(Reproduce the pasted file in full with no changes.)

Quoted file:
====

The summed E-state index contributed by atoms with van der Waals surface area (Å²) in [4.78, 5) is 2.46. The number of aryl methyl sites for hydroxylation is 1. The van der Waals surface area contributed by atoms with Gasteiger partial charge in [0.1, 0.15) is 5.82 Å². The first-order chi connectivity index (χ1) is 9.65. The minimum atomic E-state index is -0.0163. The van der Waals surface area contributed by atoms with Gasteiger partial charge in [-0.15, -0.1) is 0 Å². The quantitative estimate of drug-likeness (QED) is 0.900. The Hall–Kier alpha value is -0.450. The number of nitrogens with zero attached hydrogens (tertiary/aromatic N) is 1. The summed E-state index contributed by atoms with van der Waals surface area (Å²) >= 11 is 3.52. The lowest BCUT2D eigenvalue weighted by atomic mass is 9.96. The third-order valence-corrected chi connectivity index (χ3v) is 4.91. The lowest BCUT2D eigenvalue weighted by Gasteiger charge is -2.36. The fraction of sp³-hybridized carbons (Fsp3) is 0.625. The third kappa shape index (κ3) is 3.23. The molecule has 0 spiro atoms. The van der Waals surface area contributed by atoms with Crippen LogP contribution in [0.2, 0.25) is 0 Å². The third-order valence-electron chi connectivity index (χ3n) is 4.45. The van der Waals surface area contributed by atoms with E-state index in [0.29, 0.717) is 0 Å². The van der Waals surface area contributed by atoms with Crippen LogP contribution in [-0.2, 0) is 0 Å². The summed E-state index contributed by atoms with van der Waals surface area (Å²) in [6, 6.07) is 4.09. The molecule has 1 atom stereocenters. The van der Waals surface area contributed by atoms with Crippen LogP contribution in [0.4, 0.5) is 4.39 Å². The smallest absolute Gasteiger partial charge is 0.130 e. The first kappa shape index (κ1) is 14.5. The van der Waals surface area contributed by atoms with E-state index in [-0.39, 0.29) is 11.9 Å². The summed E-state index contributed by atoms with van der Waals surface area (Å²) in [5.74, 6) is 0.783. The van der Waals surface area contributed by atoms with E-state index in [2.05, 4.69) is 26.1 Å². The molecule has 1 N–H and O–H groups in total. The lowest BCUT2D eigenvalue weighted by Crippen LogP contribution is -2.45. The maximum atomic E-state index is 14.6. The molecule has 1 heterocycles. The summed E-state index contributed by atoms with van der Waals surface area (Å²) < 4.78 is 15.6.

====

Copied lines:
The summed E-state index contributed by atoms with van der Waals surface area (Å²) in [4.78, 5) is 2.46. The number of aryl methyl sites for hydroxylation is 1. The van der Waals surface area contributed by atoms with Gasteiger partial charge in [0.1, 0.15) is 5.82 Å². The first-order chi connectivity index (χ1) is 9.65. The minimum atomic E-state index is -0.0163. The van der Waals surface area contributed by atoms with Gasteiger partial charge in [-0.15, -0.1) is 0 Å². The quantitative estimate of drug-likeness (QED) is 0.900. The Hall–Kier alpha value is -0.450. The number of nitrogens with zero attached hydrogens (tertiary/aromatic N) is 1. The summed E-state index contributed by atoms with van der Waals surface area (Å²) >= 11 is 3.52. The lowest BCUT2D eigenvalue weighted by atomic mass is 9.96. The third-order valence-corrected chi connectivity index (χ3v) is 4.91. The lowest BCUT2D eigenvalue weighted by Gasteiger charge is -2.36. The fraction of sp³-hybridized carbons (Fsp3) is 0.625. The third kappa shape index (κ3) is 3.23. The molecule has 0 spiro atoms. The van der Waals surface area contributed by atoms with Crippen LogP contribution in [0.2, 0.25) is 0 Å². The third-order valence-electron chi connectivity index (χ3n) is 4.45. The van der Waals surface area contributed by atoms with E-state index in [0.29, 0.717) is 0 Å². The van der Waals surface area contributed by atoms with Crippen LogP contribution in [-0.2, 0) is 0 Å². The summed E-state index contributed by atoms with van der Waals surface area (Å²) in [6, 6.07) is 4.09. The molecule has 1 atom stereocenters. The van der Waals surface area contributed by atoms with Crippen LogP contribution in [0.4, 0.5) is 4.39 Å². The smallest absolute Gasteiger partial charge is 0.130 e. The first kappa shape index (κ1) is 14.5. The van der Waals surface area contributed by atoms with E-state index in [-0.39, 0.29) is 11.9 Å². The summed E-state index contributed by atoms with van der Waals surface area (Å²) in [5.74, 6) is 0.783. The van der Waals surface area contributed by atoms with E-state index in [2.05, 4.69) is 26.1 Å². The molecule has 1 N–H and O–H groups in total. The lowest BCUT2D eigenvalue weighted by Crippen LogP contribution is -2.45. The maximum atomic E-state index is 14.6. The molecule has 1 heterocycles. The summed E-state index contributed by atoms with van der Waals surface area (Å²) < 4.78 is 15.6.